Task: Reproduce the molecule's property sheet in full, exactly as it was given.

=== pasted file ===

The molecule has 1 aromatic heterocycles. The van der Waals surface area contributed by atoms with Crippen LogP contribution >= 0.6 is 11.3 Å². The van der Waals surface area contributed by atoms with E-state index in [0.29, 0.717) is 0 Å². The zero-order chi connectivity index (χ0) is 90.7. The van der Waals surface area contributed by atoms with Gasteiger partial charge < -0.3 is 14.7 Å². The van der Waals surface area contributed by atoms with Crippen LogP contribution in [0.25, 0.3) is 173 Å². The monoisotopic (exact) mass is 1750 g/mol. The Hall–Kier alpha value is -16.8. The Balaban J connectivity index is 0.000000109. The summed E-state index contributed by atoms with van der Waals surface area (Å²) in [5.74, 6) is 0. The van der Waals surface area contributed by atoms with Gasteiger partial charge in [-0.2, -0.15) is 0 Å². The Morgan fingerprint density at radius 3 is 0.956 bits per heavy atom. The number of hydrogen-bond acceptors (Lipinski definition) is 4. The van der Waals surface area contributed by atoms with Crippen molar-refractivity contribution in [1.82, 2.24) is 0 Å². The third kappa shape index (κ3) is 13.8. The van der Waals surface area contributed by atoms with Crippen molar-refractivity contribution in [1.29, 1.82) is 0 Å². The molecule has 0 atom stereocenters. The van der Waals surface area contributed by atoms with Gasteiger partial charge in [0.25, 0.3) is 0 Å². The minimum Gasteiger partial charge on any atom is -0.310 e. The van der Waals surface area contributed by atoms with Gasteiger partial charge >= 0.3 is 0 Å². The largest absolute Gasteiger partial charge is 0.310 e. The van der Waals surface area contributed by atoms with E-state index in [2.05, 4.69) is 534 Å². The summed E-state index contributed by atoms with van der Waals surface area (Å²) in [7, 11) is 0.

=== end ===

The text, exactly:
The molecule has 1 aromatic heterocycles. The van der Waals surface area contributed by atoms with Crippen LogP contribution >= 0.6 is 11.3 Å². The van der Waals surface area contributed by atoms with E-state index in [0.29, 0.717) is 0 Å². The zero-order chi connectivity index (χ0) is 90.7. The van der Waals surface area contributed by atoms with Gasteiger partial charge < -0.3 is 14.7 Å². The van der Waals surface area contributed by atoms with Crippen LogP contribution in [0.25, 0.3) is 173 Å². The monoisotopic (exact) mass is 1750 g/mol. The Hall–Kier alpha value is -16.8. The Balaban J connectivity index is 0.000000109. The summed E-state index contributed by atoms with van der Waals surface area (Å²) in [5.74, 6) is 0. The van der Waals surface area contributed by atoms with Gasteiger partial charge in [-0.2, -0.15) is 0 Å². The Morgan fingerprint density at radius 3 is 0.956 bits per heavy atom. The number of hydrogen-bond acceptors (Lipinski definition) is 4. The van der Waals surface area contributed by atoms with Crippen molar-refractivity contribution in [1.82, 2.24) is 0 Å². The third kappa shape index (κ3) is 13.8. The van der Waals surface area contributed by atoms with Crippen molar-refractivity contribution in [1.29, 1.82) is 0 Å². The molecule has 0 atom stereocenters. The van der Waals surface area contributed by atoms with Gasteiger partial charge in [0.25, 0.3) is 0 Å². The minimum Gasteiger partial charge on any atom is -0.310 e. The van der Waals surface area contributed by atoms with Gasteiger partial charge >= 0.3 is 0 Å². The largest absolute Gasteiger partial charge is 0.310 e. The van der Waals surface area contributed by atoms with E-state index in [2.05, 4.69) is 534 Å². The summed E-state index contributed by atoms with van der Waals surface area (Å²) in [7, 11) is 0.